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Driverless cars: one step closer to reality

  • Autonomous car trials in Bristol, Coventry, Greenwich and Milton Keynes
  • Travel for company car drivers set to be faster and more productive
  • Accident rates and stress levels among occupants potentially lower

Autonomous vehicle technology is set to make travel safer, more convenient and reduce journey times for company car drivers. As part of the £100 million government sponsored Intelligent Mobility Fund, £20 million has been set aside to help develop technologies that will allow vehicles to communicate with occupants and roadside infrastructure such as traffic lights and digital signage.

Ongoing autonomous driving trials across Britain

Trialled in 2015 in Bristol, Coventry, Greenwich and Milton Keynes, driverless cars and the technology that underpins them will help keep the UK at the forefront of automotive technology and create more highly-skilled domestic jobs, ministers hope.

Transport secretary Patrick McLoughlin said: “Autonomous vehicles will very quickly transform travel for business drivers and passengers across the UK.”

Fleet managers could benefit from lower repair bills thanks to autonomous cars making fewer mistakes than human drivers.

Assuming the techology works, company car ‘drivers’ will not only arrive at appointments sooner, thanks to cars automatically taking more efficient routes, they’ll be more productive as they travel as laptops and mobiles can be used.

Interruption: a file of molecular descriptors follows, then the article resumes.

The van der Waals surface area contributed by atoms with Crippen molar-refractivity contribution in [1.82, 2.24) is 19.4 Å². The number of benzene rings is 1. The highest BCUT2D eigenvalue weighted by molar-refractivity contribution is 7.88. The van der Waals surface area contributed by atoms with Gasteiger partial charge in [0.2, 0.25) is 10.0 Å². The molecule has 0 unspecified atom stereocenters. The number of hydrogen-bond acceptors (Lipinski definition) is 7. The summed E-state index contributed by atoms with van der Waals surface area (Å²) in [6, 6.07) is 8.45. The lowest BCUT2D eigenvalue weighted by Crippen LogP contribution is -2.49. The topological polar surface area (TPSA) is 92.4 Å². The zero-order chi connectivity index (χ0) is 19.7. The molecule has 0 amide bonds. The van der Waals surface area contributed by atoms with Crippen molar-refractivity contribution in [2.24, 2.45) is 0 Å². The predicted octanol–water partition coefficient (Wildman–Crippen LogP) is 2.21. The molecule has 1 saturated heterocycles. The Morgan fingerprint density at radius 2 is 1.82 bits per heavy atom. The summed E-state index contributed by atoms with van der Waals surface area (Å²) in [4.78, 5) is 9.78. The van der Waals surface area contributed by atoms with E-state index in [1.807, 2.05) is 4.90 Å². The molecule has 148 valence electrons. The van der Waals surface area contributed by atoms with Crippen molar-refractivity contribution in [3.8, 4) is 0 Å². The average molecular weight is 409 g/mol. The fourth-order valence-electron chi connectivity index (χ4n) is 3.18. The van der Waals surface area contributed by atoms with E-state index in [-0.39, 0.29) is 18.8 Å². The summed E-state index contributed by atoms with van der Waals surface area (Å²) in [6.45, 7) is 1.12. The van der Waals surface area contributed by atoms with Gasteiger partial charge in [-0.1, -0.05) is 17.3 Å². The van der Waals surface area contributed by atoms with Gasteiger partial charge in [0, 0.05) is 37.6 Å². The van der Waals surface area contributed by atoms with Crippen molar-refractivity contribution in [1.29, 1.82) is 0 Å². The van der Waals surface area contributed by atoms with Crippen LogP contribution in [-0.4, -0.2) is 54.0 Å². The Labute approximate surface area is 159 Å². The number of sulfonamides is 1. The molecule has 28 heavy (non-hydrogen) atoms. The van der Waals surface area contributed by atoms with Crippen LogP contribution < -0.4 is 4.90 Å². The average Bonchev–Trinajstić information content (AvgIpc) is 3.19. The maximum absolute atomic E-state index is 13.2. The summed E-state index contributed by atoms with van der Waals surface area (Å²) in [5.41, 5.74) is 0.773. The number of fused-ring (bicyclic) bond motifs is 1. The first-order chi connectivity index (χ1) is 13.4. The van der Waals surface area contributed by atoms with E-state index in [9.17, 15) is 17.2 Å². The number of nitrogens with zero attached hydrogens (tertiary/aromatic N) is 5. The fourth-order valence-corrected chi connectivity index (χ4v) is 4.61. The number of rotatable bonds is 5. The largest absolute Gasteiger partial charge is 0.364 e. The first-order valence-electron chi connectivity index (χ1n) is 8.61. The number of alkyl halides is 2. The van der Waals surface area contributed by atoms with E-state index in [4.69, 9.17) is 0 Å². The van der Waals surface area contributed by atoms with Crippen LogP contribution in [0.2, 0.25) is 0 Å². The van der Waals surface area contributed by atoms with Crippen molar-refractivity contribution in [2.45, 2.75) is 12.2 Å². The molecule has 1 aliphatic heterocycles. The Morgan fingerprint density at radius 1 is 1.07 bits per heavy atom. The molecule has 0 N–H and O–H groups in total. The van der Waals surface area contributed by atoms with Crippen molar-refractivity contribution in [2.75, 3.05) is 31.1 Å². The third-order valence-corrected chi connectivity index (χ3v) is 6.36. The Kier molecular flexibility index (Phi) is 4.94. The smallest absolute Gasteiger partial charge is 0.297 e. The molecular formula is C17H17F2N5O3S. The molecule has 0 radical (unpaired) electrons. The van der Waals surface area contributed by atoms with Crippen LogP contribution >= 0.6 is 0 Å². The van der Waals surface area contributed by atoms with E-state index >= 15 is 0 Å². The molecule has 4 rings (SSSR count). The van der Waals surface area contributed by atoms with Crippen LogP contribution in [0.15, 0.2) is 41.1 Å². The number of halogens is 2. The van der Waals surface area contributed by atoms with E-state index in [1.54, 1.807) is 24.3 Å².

Remote self-parking allows car parks to be filled more efficiently, too.

Technological advances to increase reliability

As autonomous driving technology needs to be more accurate than Global Positioning System data (GPS), which identifies road objects within several yards, Ford and other manufacturers’ systems will employ Light Detection And Ranging (LiDAR). This remote-sensing system measures distance by illuminating a target with a laser and analysing the reflected light. This helps measure a vehicle’s lane location to within a centimetre.

The accuracy of this technology is particularly useful in winter driving where, combined with high-resolution 3D maps, it provides detailed images such as road markings, street signs and other landmarks. When the vehicle can’t detect the ground or markings during spells of snow, heavy rain or fog, LiDAR works together with the vehicle’s safety systems to aid safe progress.

Some lingering autonomous driving reservations

While the future of autonomous vehicle travel is promising for business drivers, a Continental Tyres survey revealed some concerns. Some drivers worry that autonomous systems will break down while others mistrust the technology's longevity when exposed to high-density traffic and long journeys.

What is clear is that every major motor manufacturer is investing significantly in autonomous vehicle research and development. It's not a case of if self-driving cars become a reality, but when.